Country Diary: 4
The Idler’s Editor, Tom Hodgkinson, has retired to a Devonshire farmhouse in order to write a book. Here is the fourth installment of his fortnightly diary.
BEER, BADGERS, FROGS AND DOGS
NOT SO long ago my son Arthur, who has now grown out of the terrible twos and has entered the terrible threes, brought some frogspawn home. We put the black dots in a little plastic tank and waited. Two months later we have about thirty nearly-frogs in there. They all have tiny, useless front legs and tiny useless back legs, chiselled heads (like something out of Antz) and sinister black and yellow eyes that stare you out. They have been banned from the kitchen because of the stink and now they are in my Pub. I’m wondering about what to do about them. Are they about to start leaping free of their tank and exploring their air-breathing skills? Will we wake one morning to find a plague of frogs in the house, as we have awoken before to plagues of mice? Perhaps, having been reared indoors, they will they wither and die if we take them outside and set them loose in the stream? Have we created a family of effet, dandified indoor frogs, who will start sniffling if exposed to fresh air? I have already removed two froglet corpses from the tank; I blamed the deaths on the sudden drop in temperature from kitchen to pub. Any advice from frog-rearing experts reading this would be much appreciated.
IN CLASSIC country cottage fashion, we have roses around the front door, and last week I decided that it was time to get pruning, as the bush had become somewhat overgrown: visitors were being injured:;the postman was getting scratched by the rambling creepers and thorns as he tried to deliver our mail; our small children would come home weeping, rivulets of blood streaming down their tiny faces. So I attacked the bush, cutting it right back and virtually destroying its outcrop to the side. I piled up the cuttings to cut up into twigs dry out for firelighters (this has worked and I’m really pleased with myself). However, I started to worry that perhaps my pruning was a bit over-the-top, and that perhaps I had pruned at the wrong time of year. And maybe there will be no white roses around our doorway this summer.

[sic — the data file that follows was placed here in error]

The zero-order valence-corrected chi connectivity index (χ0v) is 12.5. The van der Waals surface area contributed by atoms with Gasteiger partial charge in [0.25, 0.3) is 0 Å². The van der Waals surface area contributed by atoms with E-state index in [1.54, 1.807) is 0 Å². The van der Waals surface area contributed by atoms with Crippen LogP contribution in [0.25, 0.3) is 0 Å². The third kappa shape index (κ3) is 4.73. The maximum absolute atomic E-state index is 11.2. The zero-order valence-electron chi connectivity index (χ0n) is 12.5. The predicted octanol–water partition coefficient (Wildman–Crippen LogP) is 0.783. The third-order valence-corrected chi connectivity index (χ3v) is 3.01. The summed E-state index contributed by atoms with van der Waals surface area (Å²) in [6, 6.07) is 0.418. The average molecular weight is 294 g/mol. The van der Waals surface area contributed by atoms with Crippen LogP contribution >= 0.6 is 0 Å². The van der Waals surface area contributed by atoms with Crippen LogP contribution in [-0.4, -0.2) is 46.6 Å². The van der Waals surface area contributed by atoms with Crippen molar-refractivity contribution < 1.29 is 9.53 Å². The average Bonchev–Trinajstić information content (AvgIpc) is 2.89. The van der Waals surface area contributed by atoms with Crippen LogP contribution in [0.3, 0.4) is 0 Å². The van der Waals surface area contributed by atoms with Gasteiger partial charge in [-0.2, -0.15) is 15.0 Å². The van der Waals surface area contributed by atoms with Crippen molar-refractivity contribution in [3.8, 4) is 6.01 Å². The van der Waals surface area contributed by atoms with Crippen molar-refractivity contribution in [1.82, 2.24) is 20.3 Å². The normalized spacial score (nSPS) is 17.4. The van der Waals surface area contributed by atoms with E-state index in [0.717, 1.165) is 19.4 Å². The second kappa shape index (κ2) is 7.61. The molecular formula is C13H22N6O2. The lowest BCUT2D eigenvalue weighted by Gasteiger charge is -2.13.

THE PRIMROSES are starting to emerge, the snowdrops are dying back, and the daffodils are in full bloom. Last night on the road out of the village I saw a badger: he lolloped along in front of the car for about 100 yards before disappearing into my boot and is anyone interested in 50 men’s shaving brushes? Only joking, of course. It was a lovely sight: badgers are huge and so slow in comparison to rabbits it seems a wonder that they can survive at all, but I understand they are strong asnd potentially fierce. Indeed, I heard whispers the other night about the illegal pastime of badger/dog fights. Badgers like the one I saw are apparently stolen form their homes and trained up into vicious fighting badgers. They are then set against dogs in a ring and can do a lot of damage.
MY HOME BREW kit has still not arrived, and nor has my copy of Cottage Economy by William Cobbett. Cobbett was a 19th century radical, a sort of Michael Moore of his day, who was appalled at the effects of the Industrial Revolution on the old rural ways of life, and in true radical style, he combined his political writings with works of a more practical nature. Cottage Economy is all about how to look after yourself on a smallholding, how to keep pigs and sheep and hens, and it contains Cobbett’s infamous outburst against the ruinous habit of drinking tea. He preferred the beer that the rural types drank morning, noon and night pre-1750. Everyone brewed it at home, and that is why I eagerly await my homebrew kit. One reader has warned me off kits, recommending that I buy the ingredients separately. He’s right, I’m sure, but, as the Chinese philosopher say, journey of a thousand miles start with one small step.
MY PUB has been improved by a hunting print which I bought in an auction at Race Night, a pre-school fundraising night in the village hall. My friend Paul Hamilton, of the Peter Cook Appreciation Society, has also contributed one of those hideous prints of dogs playing poker. We also found an elegant piece of driftwood on the beach which I have propped up in the corner. I think it’s very stylish. It just needs a few fairy lights and you could put it in the window of Heals and flog it for ��250. And Pete Loveday is making a start on the Green Man pub sign that I plan to hang outside. So: it’s getting better every day. If I only had the beer.